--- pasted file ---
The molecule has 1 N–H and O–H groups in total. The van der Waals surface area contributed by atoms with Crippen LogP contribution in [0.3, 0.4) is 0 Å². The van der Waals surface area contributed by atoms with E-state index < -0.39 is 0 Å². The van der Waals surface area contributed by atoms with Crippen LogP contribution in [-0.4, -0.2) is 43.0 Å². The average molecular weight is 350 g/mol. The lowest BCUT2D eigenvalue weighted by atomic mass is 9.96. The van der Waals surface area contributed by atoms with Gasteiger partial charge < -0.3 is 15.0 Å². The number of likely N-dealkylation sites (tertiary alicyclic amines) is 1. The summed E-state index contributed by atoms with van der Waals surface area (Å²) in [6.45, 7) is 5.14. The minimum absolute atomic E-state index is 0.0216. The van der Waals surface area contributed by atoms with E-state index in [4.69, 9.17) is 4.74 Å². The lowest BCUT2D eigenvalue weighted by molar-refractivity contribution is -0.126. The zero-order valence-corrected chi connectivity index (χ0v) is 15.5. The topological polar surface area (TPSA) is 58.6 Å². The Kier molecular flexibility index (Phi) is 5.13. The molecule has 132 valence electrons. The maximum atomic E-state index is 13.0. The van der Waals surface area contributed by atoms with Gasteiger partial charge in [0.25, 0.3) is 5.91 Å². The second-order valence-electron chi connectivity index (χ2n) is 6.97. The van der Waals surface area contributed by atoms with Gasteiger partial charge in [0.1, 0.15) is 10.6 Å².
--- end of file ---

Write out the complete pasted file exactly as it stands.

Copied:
The molecule has 1 N–H and O–H groups in total. The van der Waals surface area contributed by atoms with Crippen LogP contribution in [0.3, 0.4) is 0 Å². The van der Waals surface area contributed by atoms with E-state index < -0.39 is 0 Å². The van der Waals surface area contributed by atoms with Crippen LogP contribution in [-0.4, -0.2) is 43.0 Å². The average molecular weight is 350 g/mol. The lowest BCUT2D eigenvalue weighted by atomic mass is 9.96. The van der Waals surface area contributed by atoms with Gasteiger partial charge < -0.3 is 15.0 Å². The number of likely N-dealkylation sites (tertiary alicyclic amines) is 1. The summed E-state index contributed by atoms with van der Waals surface area (Å²) in [6.45, 7) is 5.14. The minimum absolute atomic E-state index is 0.0216. The van der Waals surface area contributed by atoms with E-state index in [4.69, 9.17) is 4.74 Å². The lowest BCUT2D eigenvalue weighted by molar-refractivity contribution is -0.126. The zero-order valence-corrected chi connectivity index (χ0v) is 15.5. The topological polar surface area (TPSA) is 58.6 Å². The Kier molecular flexibility index (Phi) is 5.13. The molecule has 132 valence electrons. The maximum atomic E-state index is 13.0. The van der Waals surface area contributed by atoms with Gasteiger partial charge in [0.25, 0.3) is 5.91 Å². The second-order valence-electron chi connectivity index (χ2n) is 6.97. The van der Waals surface area contributed by atoms with Gasteiger partial charge in [0.1, 0.15) is 10.6 Å².